Wednesday, January 28, 2015
TV VIEWING 101: CLASS #8: ORIGINS OF SKETCH COMEDY
Morning Class, how was Winter Break? Good? Alright, I know we've been talking movies lately, here, but we're going back to our television notes; I hope you've been keeping them up. Alright, I'm sorry that not a lot of you will have this textbook available, but in my hand, is one of my most treasured pieces in my personal collection, it's very personal to me that I'll probably only ever give it to my Cousin Erica, 'cause she's the one who I believe will appreciate it as much as I do, is "The Second City: Backstage at the World's Greatest Comedy Theater" by Sheldon Patinkin, complete, with a Robert Klein narrative 2 CD set, over some of the greatest sketches ever produced on the Second City stages in both Chicago and Toronto. This was made, for the 40th Anniversary of "The Second City". This is basically, a history of comedy in America, dating from, before Joan Rivers was a stand-up, to Tina Fey and Rachel Dratch perfect their craft before moving onto one of the most legendary of all "SNL" eras. If you can find a copy, I highly recommend it.
That said, it's not the only history though. And we talked a little bit about the origin of which, which really derived from, that old vaudevillian, music hall, variety tradition, these sort of comedic act breaks, but that idea, especially would eventually evolve into, taking these, and putting enough of these 5 or 6 minute, or even like, one minute sketches, and putting them together to create a television program. Actually, even that, actually kinda started in theater, but we're getting ahead of ourselves, let's look at it, more narrowly, what is a sketch?
A sketch is a short piece of comedy, performed by actors, that is a comedic exploration of a concept, character, or situation. That's what wikipedia says, and that's actually a good description, 'cause while, there is that same mantra that we've discussed about 3-act structure, beginning, middle, ends, in sketches, and you need conflict and drama, and even though it's the structure of everything else, and it is, um, but it's not developed that strictly. You kinda do, start, with a situation or a character, and then evolve from there and that's why calling it an "Exploration", especially since television, which really originated the idea that "sketches" can evolve into characters. That idea-, I mean, there was a bit of that before, like the Marx Brothers, each portrayed a character and they evolved and changed for the situation, and Jack Benny, took decades to develop his character and further back, Commedia Dell'Arte, played with the ideas of emotions as characters, but really, sorta the big breakthrough on television, that this idea was really plausible was "The Honeymooners". Most everyone knows, that started originally on what was called "Cavalcade of Stars" on the Dumont Network, which was, what we would think of now as "The Jackie Gleason Show", and it was a sketch on the shows, and he liked it so much he kept making more and more of them, even made a TV show for 39 episodes, but even after, it remained a sketch on the show, for decades, believe it or not. He did "The Honeymooners" sketches, up until the '70s, crossing over many different TV shows. This is practically, a different origin of what became the sitcom actually. These are where and how these complex worlds kinda meet. Now, where sketch, really veers off, in television history, especially lately, is that, as comedy, it's aim has become more much satirical.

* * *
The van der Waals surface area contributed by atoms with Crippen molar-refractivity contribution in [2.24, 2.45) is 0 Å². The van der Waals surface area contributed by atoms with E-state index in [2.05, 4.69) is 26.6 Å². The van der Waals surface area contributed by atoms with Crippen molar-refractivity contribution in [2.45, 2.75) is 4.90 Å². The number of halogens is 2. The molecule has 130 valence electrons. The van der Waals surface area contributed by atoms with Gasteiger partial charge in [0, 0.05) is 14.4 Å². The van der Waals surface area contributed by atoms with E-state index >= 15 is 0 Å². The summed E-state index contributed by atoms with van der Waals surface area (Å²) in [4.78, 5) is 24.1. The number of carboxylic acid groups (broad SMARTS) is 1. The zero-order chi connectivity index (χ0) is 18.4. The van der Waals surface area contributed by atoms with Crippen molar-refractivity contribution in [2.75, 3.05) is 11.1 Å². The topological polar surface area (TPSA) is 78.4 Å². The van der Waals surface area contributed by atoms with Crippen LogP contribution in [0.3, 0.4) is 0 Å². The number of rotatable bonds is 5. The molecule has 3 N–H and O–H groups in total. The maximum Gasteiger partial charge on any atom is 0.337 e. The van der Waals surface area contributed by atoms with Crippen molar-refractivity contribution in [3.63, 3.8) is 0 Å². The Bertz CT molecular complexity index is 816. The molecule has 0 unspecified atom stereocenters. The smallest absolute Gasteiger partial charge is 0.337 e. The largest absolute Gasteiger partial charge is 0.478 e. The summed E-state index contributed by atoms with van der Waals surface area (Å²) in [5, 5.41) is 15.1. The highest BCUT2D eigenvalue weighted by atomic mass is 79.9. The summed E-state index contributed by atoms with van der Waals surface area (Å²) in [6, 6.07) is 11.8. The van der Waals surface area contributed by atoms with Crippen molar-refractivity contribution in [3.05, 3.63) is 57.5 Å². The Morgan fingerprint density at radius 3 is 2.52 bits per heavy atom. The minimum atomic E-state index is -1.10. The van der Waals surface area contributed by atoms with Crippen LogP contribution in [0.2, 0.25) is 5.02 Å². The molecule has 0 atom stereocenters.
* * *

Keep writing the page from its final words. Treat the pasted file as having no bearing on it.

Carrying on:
That's not to say that sitcoms aren't, and something like "All in the Family", or "30 Rock" recently, or "Veep" are very satirical (The latter two are all very improv/sketch based too), and we'll get to "South Park" at some point, but because ironically, isn't bogged down by characters and situations, they can kinda go off, on their own, and exist in their own little, 1-10 minute world. While most modern sitcoms, are episodic and each episodic partially goes into another and another, and then there's long-running plots and storylines going on, while sketches, they don't really have that anymore. The last time I can think of one that did was the Mama sketch from "The Carol Burnett Show", and turned into it's own sitcom, "Mama's Family", 'cause that show wasn't going for satire, as much, certainly not in that sketch anyway.
And by the way, while we're talking about satire, a think a lot of people are going think about, just satirizing, the more prominent institutions, especially in the era of "The Daily Show...", the governments, the news, but, Americana, the culture, that's satirized, all the time too. The family dynamic, those are satirized just as much, Satire, is pointed comedy, usually towards an institution, but what that institution is, is much more up in the air. Sometimes characters that are created, that kind come off as stereotypes are essentially are also institution, someone like Chris Rock's "Cheap Pete" character on "In Living Color", or Mate Lucas's "Vicky Pollard" character on "Little Britain", those are sketches, absolutely about, the character, and they need this character to work, but they're really characters that are basically aimed at satirizing very specific kinds of people within society. People, behaviors, stereotypes, demographics, etc. That is strong satire as well. Anyway, satire is more much encompassing than making fun of the news, by imitating a news broadcast.